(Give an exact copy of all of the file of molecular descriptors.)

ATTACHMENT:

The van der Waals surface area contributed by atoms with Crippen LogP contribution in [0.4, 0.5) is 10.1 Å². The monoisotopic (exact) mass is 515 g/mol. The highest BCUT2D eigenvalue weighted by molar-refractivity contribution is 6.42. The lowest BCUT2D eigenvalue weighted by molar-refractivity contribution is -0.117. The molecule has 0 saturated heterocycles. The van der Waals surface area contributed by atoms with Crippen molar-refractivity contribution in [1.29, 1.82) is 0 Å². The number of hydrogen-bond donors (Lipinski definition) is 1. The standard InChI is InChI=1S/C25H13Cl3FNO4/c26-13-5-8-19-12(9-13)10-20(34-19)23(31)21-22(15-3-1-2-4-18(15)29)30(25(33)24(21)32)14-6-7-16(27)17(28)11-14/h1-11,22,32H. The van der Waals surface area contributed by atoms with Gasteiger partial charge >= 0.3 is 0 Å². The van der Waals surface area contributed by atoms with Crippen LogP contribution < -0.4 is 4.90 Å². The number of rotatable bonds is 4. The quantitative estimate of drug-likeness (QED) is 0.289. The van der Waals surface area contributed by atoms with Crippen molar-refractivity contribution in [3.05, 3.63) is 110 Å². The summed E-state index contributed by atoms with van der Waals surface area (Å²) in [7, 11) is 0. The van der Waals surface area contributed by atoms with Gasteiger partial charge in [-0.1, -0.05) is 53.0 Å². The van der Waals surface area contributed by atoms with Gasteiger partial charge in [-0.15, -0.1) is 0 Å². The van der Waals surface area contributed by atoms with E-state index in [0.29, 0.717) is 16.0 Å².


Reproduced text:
The van der Waals surface area contributed by atoms with Crippen LogP contribution in [0.4, 0.5) is 10.1 Å². The monoisotopic (exact) mass is 515 g/mol. The highest BCUT2D eigenvalue weighted by molar-refractivity contribution is 6.42. The lowest BCUT2D eigenvalue weighted by molar-refractivity contribution is -0.117. The molecule has 0 saturated heterocycles. The van der Waals surface area contributed by atoms with Crippen molar-refractivity contribution in [1.29, 1.82) is 0 Å². The number of hydrogen-bond donors (Lipinski definition) is 1. The standard InChI is InChI=1S/C25H13Cl3FNO4/c26-13-5-8-19-12(9-13)10-20(34-19)23(31)21-22(15-3-1-2-4-18(15)29)30(25(33)24(21)32)14-6-7-16(27)17(28)11-14/h1-11,22,32H. The van der Waals surface area contributed by atoms with Gasteiger partial charge >= 0.3 is 0 Å². The van der Waals surface area contributed by atoms with Crippen LogP contribution < -0.4 is 4.90 Å². The number of rotatable bonds is 4. The quantitative estimate of drug-likeness (QED) is 0.289. The van der Waals surface area contributed by atoms with Crippen molar-refractivity contribution in [3.05, 3.63) is 110 Å². The summed E-state index contributed by atoms with van der Waals surface area (Å²) in [7, 11) is 0. The van der Waals surface area contributed by atoms with Gasteiger partial charge in [-0.1, -0.05) is 53.0 Å². The van der Waals surface area contributed by atoms with Gasteiger partial charge in [-0.15, -0.1) is 0 Å². The van der Waals surface area contributed by atoms with E-state index in [0.29, 0.717) is 16.0 Å².